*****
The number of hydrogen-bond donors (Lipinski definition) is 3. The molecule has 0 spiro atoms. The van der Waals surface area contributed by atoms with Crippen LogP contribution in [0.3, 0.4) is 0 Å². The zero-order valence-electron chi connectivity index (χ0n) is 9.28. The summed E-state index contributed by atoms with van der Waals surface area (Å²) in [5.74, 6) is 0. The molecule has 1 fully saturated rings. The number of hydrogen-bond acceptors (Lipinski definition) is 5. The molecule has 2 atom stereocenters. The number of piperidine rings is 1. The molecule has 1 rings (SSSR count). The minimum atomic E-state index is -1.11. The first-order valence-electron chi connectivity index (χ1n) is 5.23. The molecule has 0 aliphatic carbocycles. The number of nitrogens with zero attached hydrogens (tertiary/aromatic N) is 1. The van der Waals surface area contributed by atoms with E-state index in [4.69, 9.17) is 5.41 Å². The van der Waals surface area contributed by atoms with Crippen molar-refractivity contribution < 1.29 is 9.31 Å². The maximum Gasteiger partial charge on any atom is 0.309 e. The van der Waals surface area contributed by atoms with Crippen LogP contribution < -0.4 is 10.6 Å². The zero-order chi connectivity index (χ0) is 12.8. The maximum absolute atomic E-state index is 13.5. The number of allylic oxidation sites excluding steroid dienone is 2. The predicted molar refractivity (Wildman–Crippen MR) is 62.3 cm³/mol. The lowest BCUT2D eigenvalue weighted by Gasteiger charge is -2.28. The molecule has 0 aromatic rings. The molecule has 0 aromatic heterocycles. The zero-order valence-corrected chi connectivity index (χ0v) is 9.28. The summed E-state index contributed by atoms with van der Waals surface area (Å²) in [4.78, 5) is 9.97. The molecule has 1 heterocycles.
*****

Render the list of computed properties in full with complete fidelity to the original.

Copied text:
The number of hydrogen-bond donors (Lipinski definition) is 3. The molecule has 0 spiro atoms. The van der Waals surface area contributed by atoms with Crippen LogP contribution in [0.3, 0.4) is 0 Å². The zero-order valence-electron chi connectivity index (χ0n) is 9.28. The summed E-state index contributed by atoms with van der Waals surface area (Å²) in [5.74, 6) is 0. The molecule has 1 fully saturated rings. The number of hydrogen-bond acceptors (Lipinski definition) is 5. The molecule has 2 atom stereocenters. The number of piperidine rings is 1. The molecule has 1 rings (SSSR count). The minimum atomic E-state index is -1.11. The first-order valence-electron chi connectivity index (χ1n) is 5.23. The molecule has 0 aliphatic carbocycles. The number of nitrogens with zero attached hydrogens (tertiary/aromatic N) is 1. The van der Waals surface area contributed by atoms with E-state index in [4.69, 9.17) is 5.41 Å². The van der Waals surface area contributed by atoms with Crippen molar-refractivity contribution < 1.29 is 9.31 Å². The maximum Gasteiger partial charge on any atom is 0.309 e. The van der Waals surface area contributed by atoms with Crippen LogP contribution < -0.4 is 10.6 Å². The zero-order chi connectivity index (χ0) is 12.8. The maximum absolute atomic E-state index is 13.5. The number of allylic oxidation sites excluding steroid dienone is 2. The predicted molar refractivity (Wildman–Crippen MR) is 62.3 cm³/mol. The lowest BCUT2D eigenvalue weighted by Gasteiger charge is -2.28. The molecule has 0 aromatic rings. The molecule has 0 aromatic heterocycles. The zero-order valence-corrected chi connectivity index (χ0v) is 9.28. The summed E-state index contributed by atoms with van der Waals surface area (Å²) in [4.78, 5) is 9.97. The molecule has 1 heterocycles.